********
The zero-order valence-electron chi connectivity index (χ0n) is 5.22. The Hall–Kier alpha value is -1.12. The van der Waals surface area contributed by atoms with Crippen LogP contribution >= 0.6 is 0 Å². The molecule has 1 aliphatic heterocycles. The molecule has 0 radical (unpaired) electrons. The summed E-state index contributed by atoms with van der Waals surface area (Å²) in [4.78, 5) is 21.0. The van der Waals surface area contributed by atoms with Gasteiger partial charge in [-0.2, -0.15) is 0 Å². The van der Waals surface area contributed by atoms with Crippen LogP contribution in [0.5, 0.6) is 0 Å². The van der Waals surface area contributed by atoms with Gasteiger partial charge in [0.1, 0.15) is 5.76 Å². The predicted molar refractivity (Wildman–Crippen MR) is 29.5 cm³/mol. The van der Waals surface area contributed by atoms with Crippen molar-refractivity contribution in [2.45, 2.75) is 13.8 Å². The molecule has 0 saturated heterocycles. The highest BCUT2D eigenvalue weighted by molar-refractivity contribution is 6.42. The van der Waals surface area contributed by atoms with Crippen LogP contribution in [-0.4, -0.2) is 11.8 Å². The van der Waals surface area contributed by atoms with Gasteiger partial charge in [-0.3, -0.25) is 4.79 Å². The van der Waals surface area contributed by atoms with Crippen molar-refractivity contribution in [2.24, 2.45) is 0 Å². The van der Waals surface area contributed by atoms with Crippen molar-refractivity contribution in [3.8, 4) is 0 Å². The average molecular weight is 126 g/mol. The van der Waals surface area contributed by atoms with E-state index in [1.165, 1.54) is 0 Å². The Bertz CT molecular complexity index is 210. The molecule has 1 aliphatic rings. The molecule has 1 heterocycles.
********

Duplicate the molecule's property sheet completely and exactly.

The zero-order valence-electron chi connectivity index (χ0n) is 5.22. The Hall–Kier alpha value is -1.12. The van der Waals surface area contributed by atoms with Crippen LogP contribution >= 0.6 is 0 Å². The molecule has 1 aliphatic heterocycles. The molecule has 0 radical (unpaired) electrons. The summed E-state index contributed by atoms with van der Waals surface area (Å²) in [4.78, 5) is 21.0. The van der Waals surface area contributed by atoms with Gasteiger partial charge in [-0.2, -0.15) is 0 Å². The van der Waals surface area contributed by atoms with Crippen LogP contribution in [0.5, 0.6) is 0 Å². The van der Waals surface area contributed by atoms with Gasteiger partial charge in [0.1, 0.15) is 5.76 Å². The predicted molar refractivity (Wildman–Crippen MR) is 29.5 cm³/mol. The van der Waals surface area contributed by atoms with Crippen molar-refractivity contribution in [2.45, 2.75) is 13.8 Å². The molecule has 0 saturated heterocycles. The highest BCUT2D eigenvalue weighted by molar-refractivity contribution is 6.42. The van der Waals surface area contributed by atoms with Crippen LogP contribution in [-0.4, -0.2) is 11.8 Å². The van der Waals surface area contributed by atoms with Gasteiger partial charge in [-0.3, -0.25) is 4.79 Å². The van der Waals surface area contributed by atoms with Crippen molar-refractivity contribution in [2.24, 2.45) is 0 Å². The van der Waals surface area contributed by atoms with Crippen molar-refractivity contribution in [3.8, 4) is 0 Å². The average molecular weight is 126 g/mol. The van der Waals surface area contributed by atoms with E-state index in [1.165, 1.54) is 0 Å². The Bertz CT molecular complexity index is 210. The molecule has 1 aliphatic rings. The molecule has 1 heterocycles.